A return to the roots was a predominant feature of designers’ works this season at Lakme Fashion Week, as was moulding Indian traditional silhouettes with international trends such as bell sleeves, off-shoulders, subtle metallics and checks.
May the festivities stay with us as we wrap up with a quick peek at the best picks with Part II of our LFW series. Catch Part I here.
Divya Sheth presented subtle lotus prints against a backdrop of black on gold, midnight blue and rose pink in a collection titled ‘Nijmandir’. Inspired by pichwai paintings of Lord Krishna, each ensemble was a look of devotion that will find its place in many a bridal trousseau. Silhouettes were inspired by Indian kurtas, anarkalis and lehengas but leaned towards western classic bell sleeves, cloaks and robes.
Ones who love to revive traditional Indian textiles and crafts, Vrisa showcased a visual treat titled ‘Char Chinar’. Inspired by the colour palette of a Kashmiri evening, the garments featured delicate Kashmiri embroidery in autumnal hues on Persian and ikat fabrics. We love the billowy silhouettes with peek-a-boo, colour-pop effect and the clash of velvet on silk.
Payal Singhal’s collection titled ‘Pakizah’ was an ethereal take on Middle eastern architecture minus the ornate representations. Scalloped hems, delicate florals and intricate mesh embroidery dominated against a backdrop of neutral hues and black.
A return to brocade is an international trend and Gaurang’s collection was a celebration of it too. The collection, titled ‘Vrindavan’ was an ode to the Krishna Leela, in a riot of colours and weaves like patolas, jamdani and Benarasi. Saris draped in traditional, regional variations and kurta shararas hit the runway for the bride as did geometric and floral print angarakhas and sherwanis for the groom.
The lion motif took centre-stage in Payal Khandwala’s debut bridal showcase titled ‘The New Emperor’. That’s right, this collection celebrates the bride as king in monochrome, brocade metallics and androgynous layering. Featuring capes, long sleeves, crossover dresses, the trench coat, signature statement pendants and heritage weaves, this collection was a kaleidoscope of East meets West.
SHANTANU & NIKHIL
This designer duo’s collection paid homage to warriors and the armed forces in a presentation aptly titled ‘The Matador’s Mistress’. From puffed and flared sleeved ball gowns to matador-inspired, one-shoulder jumpsuits, we had an eclectic amalgamation of the season’s best trends on offer. A constant feature was the corset style dress and lace in a goth update. For the men, there were the staple kurta, pyjama and occasional dhoti with military style coats and flowing capes.
In a collection titled ‘Arcadia’, Ridhi Mehra showcased flower power in subtle pinks and sheers with floral prints and embellished golden flowers on a backdrop of red and navy. One to marry modern with traditional, silhouettes featured anarkalis with plunging necklines, cape lehengas and the androgynous kurta sets.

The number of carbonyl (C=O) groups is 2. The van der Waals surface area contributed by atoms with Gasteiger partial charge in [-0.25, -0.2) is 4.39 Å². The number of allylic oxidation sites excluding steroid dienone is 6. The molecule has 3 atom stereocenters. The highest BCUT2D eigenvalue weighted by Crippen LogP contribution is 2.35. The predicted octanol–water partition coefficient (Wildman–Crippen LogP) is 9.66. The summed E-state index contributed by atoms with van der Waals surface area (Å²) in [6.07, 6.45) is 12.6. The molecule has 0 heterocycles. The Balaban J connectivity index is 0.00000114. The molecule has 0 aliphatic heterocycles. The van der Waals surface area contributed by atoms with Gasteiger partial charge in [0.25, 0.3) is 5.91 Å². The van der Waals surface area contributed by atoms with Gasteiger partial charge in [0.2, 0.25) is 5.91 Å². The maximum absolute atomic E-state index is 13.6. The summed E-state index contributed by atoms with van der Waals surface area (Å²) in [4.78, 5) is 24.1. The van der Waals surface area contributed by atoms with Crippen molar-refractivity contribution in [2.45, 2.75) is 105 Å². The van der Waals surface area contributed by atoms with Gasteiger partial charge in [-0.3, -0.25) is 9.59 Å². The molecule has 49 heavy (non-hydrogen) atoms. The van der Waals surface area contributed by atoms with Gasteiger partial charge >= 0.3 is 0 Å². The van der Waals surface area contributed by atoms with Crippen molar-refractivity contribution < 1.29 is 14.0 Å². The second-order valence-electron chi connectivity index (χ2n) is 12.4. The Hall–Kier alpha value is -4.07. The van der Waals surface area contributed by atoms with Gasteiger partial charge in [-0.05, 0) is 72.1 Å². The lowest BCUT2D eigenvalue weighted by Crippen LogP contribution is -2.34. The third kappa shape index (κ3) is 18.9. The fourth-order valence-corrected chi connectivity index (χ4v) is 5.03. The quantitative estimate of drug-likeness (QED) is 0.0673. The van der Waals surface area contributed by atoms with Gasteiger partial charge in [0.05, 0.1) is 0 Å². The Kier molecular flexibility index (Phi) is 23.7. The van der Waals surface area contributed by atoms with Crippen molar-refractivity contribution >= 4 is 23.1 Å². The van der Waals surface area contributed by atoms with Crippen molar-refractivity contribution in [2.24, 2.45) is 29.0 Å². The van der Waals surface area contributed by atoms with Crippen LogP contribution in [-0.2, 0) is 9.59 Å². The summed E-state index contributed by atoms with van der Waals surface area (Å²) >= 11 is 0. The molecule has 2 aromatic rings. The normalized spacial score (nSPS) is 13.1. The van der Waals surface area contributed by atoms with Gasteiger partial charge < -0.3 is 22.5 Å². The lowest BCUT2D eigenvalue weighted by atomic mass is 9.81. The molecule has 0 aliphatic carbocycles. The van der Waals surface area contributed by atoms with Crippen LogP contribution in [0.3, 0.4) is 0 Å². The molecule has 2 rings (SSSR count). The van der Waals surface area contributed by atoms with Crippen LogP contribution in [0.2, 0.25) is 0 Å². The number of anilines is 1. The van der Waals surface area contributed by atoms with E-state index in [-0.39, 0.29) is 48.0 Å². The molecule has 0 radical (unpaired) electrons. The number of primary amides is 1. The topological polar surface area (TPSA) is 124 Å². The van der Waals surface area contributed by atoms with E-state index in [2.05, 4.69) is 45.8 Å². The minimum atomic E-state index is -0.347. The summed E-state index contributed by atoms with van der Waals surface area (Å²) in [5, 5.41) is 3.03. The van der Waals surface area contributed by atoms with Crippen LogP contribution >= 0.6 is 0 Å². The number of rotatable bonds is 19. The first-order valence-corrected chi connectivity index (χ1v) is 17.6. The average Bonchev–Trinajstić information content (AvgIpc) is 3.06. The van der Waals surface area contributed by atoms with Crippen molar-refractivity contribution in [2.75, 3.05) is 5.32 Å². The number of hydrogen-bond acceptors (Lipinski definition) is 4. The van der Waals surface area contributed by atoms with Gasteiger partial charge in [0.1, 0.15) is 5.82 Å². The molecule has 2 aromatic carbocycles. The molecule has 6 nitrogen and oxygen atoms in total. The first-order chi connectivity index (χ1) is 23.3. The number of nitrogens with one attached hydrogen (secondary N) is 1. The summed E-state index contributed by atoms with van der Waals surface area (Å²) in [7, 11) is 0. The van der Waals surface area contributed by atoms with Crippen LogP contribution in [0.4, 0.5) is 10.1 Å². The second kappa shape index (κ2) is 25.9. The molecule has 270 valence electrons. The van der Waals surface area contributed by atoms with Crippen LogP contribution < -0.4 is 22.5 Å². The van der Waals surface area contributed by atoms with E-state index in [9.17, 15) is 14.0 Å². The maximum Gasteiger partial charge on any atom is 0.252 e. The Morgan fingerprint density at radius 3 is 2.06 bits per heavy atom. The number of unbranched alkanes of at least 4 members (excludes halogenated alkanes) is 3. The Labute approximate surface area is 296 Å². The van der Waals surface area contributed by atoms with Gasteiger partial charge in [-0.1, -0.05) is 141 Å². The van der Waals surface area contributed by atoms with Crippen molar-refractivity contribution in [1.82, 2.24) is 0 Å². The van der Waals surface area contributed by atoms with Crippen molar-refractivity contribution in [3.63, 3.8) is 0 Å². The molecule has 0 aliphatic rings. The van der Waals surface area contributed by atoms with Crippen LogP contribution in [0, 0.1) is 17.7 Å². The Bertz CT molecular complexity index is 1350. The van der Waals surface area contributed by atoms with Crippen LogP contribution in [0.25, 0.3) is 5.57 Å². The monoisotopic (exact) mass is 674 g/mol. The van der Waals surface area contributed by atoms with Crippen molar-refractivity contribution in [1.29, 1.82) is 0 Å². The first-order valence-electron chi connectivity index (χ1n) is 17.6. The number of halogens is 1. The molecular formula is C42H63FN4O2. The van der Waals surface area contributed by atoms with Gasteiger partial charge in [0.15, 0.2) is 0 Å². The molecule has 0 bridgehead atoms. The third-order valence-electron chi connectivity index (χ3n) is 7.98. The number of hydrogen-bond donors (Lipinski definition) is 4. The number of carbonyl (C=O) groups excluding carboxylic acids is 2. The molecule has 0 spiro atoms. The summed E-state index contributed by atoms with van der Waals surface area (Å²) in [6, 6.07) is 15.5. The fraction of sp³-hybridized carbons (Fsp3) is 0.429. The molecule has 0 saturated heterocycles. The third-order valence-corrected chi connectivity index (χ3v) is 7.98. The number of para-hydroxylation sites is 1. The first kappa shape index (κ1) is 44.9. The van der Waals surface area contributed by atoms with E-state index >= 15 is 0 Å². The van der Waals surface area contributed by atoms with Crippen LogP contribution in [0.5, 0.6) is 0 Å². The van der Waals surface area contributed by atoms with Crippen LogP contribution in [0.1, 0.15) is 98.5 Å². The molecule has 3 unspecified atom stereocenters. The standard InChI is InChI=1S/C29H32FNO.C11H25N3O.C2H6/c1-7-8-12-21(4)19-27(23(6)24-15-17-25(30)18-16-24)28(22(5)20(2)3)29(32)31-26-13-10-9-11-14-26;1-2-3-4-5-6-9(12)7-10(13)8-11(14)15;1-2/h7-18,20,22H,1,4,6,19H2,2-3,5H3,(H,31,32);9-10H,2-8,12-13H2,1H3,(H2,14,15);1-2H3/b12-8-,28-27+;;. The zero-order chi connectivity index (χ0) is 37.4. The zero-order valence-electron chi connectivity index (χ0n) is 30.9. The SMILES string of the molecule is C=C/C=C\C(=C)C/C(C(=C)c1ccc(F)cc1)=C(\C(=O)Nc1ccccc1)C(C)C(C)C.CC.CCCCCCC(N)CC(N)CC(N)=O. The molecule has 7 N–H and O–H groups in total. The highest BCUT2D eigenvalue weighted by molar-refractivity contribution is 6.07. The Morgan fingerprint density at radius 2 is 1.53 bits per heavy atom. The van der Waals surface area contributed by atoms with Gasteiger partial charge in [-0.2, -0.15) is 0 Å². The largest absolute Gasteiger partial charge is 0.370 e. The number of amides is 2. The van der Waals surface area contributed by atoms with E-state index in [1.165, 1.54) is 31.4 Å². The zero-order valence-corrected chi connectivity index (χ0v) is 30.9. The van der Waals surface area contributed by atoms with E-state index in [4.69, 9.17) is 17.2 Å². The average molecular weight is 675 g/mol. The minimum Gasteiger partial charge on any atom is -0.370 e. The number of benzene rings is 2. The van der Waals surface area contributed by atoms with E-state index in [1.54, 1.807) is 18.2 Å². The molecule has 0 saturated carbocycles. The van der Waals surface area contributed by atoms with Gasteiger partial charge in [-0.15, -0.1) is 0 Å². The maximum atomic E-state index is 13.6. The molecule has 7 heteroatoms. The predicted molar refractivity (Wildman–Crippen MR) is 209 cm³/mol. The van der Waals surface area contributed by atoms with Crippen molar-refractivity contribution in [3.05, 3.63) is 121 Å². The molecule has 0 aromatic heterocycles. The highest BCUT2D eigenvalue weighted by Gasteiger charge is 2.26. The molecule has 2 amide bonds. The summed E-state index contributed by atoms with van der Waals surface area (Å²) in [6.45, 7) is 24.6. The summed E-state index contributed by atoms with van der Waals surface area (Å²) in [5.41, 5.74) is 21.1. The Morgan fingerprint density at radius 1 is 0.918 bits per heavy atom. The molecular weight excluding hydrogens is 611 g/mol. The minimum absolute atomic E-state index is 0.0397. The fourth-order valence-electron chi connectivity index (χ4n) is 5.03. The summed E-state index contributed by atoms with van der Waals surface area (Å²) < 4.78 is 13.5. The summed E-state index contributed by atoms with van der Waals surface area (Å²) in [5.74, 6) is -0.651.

‘The Wedding Chronicle’ chronicles the modern bride at her playful, fun-loving best. Featuring ensembles in exuberant yellows, pinks, red and fresh mint blue, the designer paid homage to the off-shoulder and itsy-bitsy bralette peppered in sequinned sparkles. These were matched with floral prints and her trademark voluminous lehengas with zardozi embellishments.
In a collection titled ‘Itvara’ inspired by nomads and wanderers, Jade presented a carefree style on the runway. The ensembles came in handloom cottons and silks with traditional handicrafts in silhouettes that ranged from block-printed chevron dhoti-pants to banarasi jacquard skirts and dresses. Maroons, midnight blues and black were the colours of choice, presented in a tribal chic aesthetic.
Sonam and Paras Modi left everyone raptured with a collection inspired by floor art and street architecture from Montparnasse, Paris, titled ‘Mon Passé’. Ensembles in a palette of bottle green, midnight blue, ruby red and beige featured traditional Indian silhouettes. Floor-sweeping lehengas, edgy gowns, and kurtas paired with high waisted pants were highlights. Each ensemble featured geometric patterns in brocade gold on silks and other fabrics.
One to allow the stronger sex to play dress up, Kunal Rawal’s ‘Role Play’ has what the modern groom needs. With his trademark short kurtas, sherwanis, bandis, jackets and dhoti salwars, this collection carried just the necessary quirk — mango yellow kurtas paired with maroon heart motif jackets and geometric print roses, marigolds and more marigold, we have everything for the redefined man. Elaborate quilting, knots and threadwork were on display too.
In a collection titled ‘Illuminate’, Sabyasachi’s timeless touch ran throughtout. With silhouettes from minis, maxis, haute dhotis to his signature lehengas and saris, the designer chose crystal, zardozi threadwork and stone embellishment, alongside Kashmiri and Persian tilla embroidery. In hues ranging from dusty and smoky green to jewel toned reds, the collection was a capsule of everything Sabyasachi, illuminated.